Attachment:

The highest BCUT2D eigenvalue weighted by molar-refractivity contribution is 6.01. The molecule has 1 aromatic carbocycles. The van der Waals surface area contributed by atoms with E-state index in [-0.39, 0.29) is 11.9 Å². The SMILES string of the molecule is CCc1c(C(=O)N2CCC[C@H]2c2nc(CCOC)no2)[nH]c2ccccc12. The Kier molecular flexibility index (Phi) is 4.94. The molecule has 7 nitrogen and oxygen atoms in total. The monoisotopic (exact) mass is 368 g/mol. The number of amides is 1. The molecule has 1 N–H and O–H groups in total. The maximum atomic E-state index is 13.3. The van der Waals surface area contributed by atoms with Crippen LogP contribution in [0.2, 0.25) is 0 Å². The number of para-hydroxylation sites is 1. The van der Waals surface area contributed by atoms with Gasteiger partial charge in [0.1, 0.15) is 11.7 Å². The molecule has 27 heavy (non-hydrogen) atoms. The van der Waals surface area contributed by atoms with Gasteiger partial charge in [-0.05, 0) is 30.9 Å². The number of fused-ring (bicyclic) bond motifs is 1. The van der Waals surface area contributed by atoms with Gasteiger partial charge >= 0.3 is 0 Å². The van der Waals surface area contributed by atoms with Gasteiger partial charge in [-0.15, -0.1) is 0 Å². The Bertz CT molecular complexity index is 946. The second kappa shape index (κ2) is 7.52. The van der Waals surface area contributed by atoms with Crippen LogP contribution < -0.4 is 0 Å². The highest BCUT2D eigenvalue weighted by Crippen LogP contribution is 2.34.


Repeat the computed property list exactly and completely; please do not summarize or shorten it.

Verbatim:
The highest BCUT2D eigenvalue weighted by molar-refractivity contribution is 6.01. The molecule has 1 aromatic carbocycles. The van der Waals surface area contributed by atoms with E-state index in [-0.39, 0.29) is 11.9 Å². The SMILES string of the molecule is CCc1c(C(=O)N2CCC[C@H]2c2nc(CCOC)no2)[nH]c2ccccc12. The Kier molecular flexibility index (Phi) is 4.94. The molecule has 7 nitrogen and oxygen atoms in total. The monoisotopic (exact) mass is 368 g/mol. The number of amides is 1. The molecule has 1 N–H and O–H groups in total. The maximum atomic E-state index is 13.3. The van der Waals surface area contributed by atoms with Crippen LogP contribution in [0.2, 0.25) is 0 Å². The number of para-hydroxylation sites is 1. The van der Waals surface area contributed by atoms with Gasteiger partial charge in [0.1, 0.15) is 11.7 Å². The molecule has 27 heavy (non-hydrogen) atoms. The van der Waals surface area contributed by atoms with Gasteiger partial charge in [-0.05, 0) is 30.9 Å². The number of fused-ring (bicyclic) bond motifs is 1. The van der Waals surface area contributed by atoms with Gasteiger partial charge >= 0.3 is 0 Å². The van der Waals surface area contributed by atoms with Gasteiger partial charge in [-0.15, -0.1) is 0 Å². The Bertz CT molecular complexity index is 946. The second kappa shape index (κ2) is 7.52. The van der Waals surface area contributed by atoms with Crippen LogP contribution < -0.4 is 0 Å². The highest BCUT2D eigenvalue weighted by Crippen LogP contribution is 2.34.